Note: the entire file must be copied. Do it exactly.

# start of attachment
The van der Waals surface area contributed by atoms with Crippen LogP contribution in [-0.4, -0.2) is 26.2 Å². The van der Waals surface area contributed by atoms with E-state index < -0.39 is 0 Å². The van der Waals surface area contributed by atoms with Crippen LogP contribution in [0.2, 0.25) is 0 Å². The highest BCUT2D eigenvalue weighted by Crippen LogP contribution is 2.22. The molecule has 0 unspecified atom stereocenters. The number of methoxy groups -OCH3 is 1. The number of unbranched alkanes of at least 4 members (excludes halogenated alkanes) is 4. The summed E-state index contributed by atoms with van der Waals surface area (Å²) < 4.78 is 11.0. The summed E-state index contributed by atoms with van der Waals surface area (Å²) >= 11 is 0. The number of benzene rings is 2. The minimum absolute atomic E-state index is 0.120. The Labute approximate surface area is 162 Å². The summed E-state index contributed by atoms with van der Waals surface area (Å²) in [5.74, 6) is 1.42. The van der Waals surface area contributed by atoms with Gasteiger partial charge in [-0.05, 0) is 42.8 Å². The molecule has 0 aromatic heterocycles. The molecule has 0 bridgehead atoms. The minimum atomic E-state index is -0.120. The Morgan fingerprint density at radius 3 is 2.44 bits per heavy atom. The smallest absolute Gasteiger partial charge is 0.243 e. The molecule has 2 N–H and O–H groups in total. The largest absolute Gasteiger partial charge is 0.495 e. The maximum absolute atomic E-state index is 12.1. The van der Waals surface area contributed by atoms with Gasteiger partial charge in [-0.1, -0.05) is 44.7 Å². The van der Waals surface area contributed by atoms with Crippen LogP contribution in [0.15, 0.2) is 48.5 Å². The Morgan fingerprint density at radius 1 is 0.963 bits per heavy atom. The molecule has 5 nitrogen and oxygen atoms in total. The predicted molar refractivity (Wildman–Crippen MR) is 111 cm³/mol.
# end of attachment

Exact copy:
The van der Waals surface area contributed by atoms with Crippen LogP contribution in [-0.4, -0.2) is 26.2 Å². The van der Waals surface area contributed by atoms with E-state index < -0.39 is 0 Å². The van der Waals surface area contributed by atoms with Crippen LogP contribution in [0.2, 0.25) is 0 Å². The highest BCUT2D eigenvalue weighted by Crippen LogP contribution is 2.22. The molecule has 0 unspecified atom stereocenters. The number of methoxy groups -OCH3 is 1. The number of unbranched alkanes of at least 4 members (excludes halogenated alkanes) is 4. The summed E-state index contributed by atoms with van der Waals surface area (Å²) < 4.78 is 11.0. The summed E-state index contributed by atoms with van der Waals surface area (Å²) >= 11 is 0. The number of benzene rings is 2. The minimum absolute atomic E-state index is 0.120. The Labute approximate surface area is 162 Å². The summed E-state index contributed by atoms with van der Waals surface area (Å²) in [5.74, 6) is 1.42. The van der Waals surface area contributed by atoms with Gasteiger partial charge in [-0.05, 0) is 42.8 Å². The molecule has 0 aromatic heterocycles. The molecule has 0 bridgehead atoms. The minimum atomic E-state index is -0.120. The Morgan fingerprint density at radius 3 is 2.44 bits per heavy atom. The smallest absolute Gasteiger partial charge is 0.243 e. The molecule has 2 N–H and O–H groups in total. The largest absolute Gasteiger partial charge is 0.495 e. The maximum absolute atomic E-state index is 12.1. The van der Waals surface area contributed by atoms with Gasteiger partial charge in [-0.1, -0.05) is 44.7 Å². The van der Waals surface area contributed by atoms with Crippen LogP contribution in [0.15, 0.2) is 48.5 Å². The Morgan fingerprint density at radius 1 is 0.963 bits per heavy atom. The molecule has 5 nitrogen and oxygen atoms in total. The predicted molar refractivity (Wildman–Crippen MR) is 111 cm³/mol.